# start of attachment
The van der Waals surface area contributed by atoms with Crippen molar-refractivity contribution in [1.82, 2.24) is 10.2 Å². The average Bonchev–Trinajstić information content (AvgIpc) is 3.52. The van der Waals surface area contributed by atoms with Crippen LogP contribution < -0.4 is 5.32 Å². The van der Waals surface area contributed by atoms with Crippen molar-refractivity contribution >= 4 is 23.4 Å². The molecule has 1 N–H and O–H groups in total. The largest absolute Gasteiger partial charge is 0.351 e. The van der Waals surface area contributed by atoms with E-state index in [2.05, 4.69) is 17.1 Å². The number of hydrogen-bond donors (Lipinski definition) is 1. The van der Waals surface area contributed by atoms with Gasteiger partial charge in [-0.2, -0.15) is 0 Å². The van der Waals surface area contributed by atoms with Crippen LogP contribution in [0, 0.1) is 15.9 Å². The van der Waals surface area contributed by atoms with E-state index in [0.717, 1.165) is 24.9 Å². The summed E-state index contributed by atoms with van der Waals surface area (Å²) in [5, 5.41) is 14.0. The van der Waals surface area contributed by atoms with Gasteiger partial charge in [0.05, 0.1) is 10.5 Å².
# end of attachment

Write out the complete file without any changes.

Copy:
The van der Waals surface area contributed by atoms with Crippen molar-refractivity contribution in [1.82, 2.24) is 10.2 Å². The average Bonchev–Trinajstić information content (AvgIpc) is 3.52. The van der Waals surface area contributed by atoms with Crippen LogP contribution < -0.4 is 5.32 Å². The van der Waals surface area contributed by atoms with Crippen molar-refractivity contribution >= 4 is 23.4 Å². The molecule has 1 N–H and O–H groups in total. The largest absolute Gasteiger partial charge is 0.351 e. The van der Waals surface area contributed by atoms with E-state index in [2.05, 4.69) is 17.1 Å². The number of hydrogen-bond donors (Lipinski definition) is 1. The van der Waals surface area contributed by atoms with Gasteiger partial charge in [-0.2, -0.15) is 0 Å². The van der Waals surface area contributed by atoms with Crippen LogP contribution in [0, 0.1) is 15.9 Å². The van der Waals surface area contributed by atoms with E-state index in [0.717, 1.165) is 24.9 Å². The summed E-state index contributed by atoms with van der Waals surface area (Å²) in [5, 5.41) is 14.0. The van der Waals surface area contributed by atoms with Gasteiger partial charge in [0.05, 0.1) is 10.5 Å².